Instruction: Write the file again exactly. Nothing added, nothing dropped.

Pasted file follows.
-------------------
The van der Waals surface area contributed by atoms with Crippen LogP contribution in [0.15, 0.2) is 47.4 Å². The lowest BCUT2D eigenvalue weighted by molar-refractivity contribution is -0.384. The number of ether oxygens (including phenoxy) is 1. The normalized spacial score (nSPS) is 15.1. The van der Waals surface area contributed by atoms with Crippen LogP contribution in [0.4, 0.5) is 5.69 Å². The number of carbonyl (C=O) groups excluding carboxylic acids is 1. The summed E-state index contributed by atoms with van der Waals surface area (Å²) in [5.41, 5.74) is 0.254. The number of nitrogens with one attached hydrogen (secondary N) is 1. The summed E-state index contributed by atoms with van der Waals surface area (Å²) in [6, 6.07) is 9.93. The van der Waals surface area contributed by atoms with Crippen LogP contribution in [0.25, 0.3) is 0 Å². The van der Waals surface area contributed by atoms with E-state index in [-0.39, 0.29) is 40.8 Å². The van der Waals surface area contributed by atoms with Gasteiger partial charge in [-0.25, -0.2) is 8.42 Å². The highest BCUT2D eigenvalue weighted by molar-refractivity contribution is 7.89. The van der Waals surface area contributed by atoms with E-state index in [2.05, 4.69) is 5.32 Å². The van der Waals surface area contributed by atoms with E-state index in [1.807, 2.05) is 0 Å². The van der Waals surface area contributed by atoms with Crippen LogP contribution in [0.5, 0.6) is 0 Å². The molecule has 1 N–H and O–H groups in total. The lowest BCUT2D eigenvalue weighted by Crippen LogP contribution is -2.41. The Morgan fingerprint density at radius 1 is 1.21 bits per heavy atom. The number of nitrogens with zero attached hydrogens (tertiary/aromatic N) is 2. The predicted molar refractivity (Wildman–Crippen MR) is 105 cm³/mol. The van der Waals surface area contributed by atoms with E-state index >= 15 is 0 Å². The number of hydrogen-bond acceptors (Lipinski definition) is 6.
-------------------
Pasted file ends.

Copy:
The van der Waals surface area contributed by atoms with Crippen LogP contribution in [0.15, 0.2) is 47.4 Å². The lowest BCUT2D eigenvalue weighted by molar-refractivity contribution is -0.384. The number of ether oxygens (including phenoxy) is 1. The normalized spacial score (nSPS) is 15.1. The van der Waals surface area contributed by atoms with Crippen LogP contribution in [0.4, 0.5) is 5.69 Å². The number of carbonyl (C=O) groups excluding carboxylic acids is 1. The summed E-state index contributed by atoms with van der Waals surface area (Å²) in [5.41, 5.74) is 0.254. The number of nitrogens with one attached hydrogen (secondary N) is 1. The summed E-state index contributed by atoms with van der Waals surface area (Å²) in [6, 6.07) is 9.93. The van der Waals surface area contributed by atoms with Crippen LogP contribution in [0.25, 0.3) is 0 Å². The van der Waals surface area contributed by atoms with E-state index in [-0.39, 0.29) is 40.8 Å². The van der Waals surface area contributed by atoms with Gasteiger partial charge in [-0.25, -0.2) is 8.42 Å². The highest BCUT2D eigenvalue weighted by molar-refractivity contribution is 7.89. The van der Waals surface area contributed by atoms with E-state index in [2.05, 4.69) is 5.32 Å². The van der Waals surface area contributed by atoms with E-state index in [1.807, 2.05) is 0 Å². The van der Waals surface area contributed by atoms with Crippen LogP contribution in [0.5, 0.6) is 0 Å². The molecule has 1 N–H and O–H groups in total. The lowest BCUT2D eigenvalue weighted by Crippen LogP contribution is -2.41. The Morgan fingerprint density at radius 1 is 1.21 bits per heavy atom. The number of nitrogens with zero attached hydrogens (tertiary/aromatic N) is 2. The predicted molar refractivity (Wildman–Crippen MR) is 105 cm³/mol. The van der Waals surface area contributed by atoms with E-state index >= 15 is 0 Å². The number of hydrogen-bond acceptors (Lipinski definition) is 6.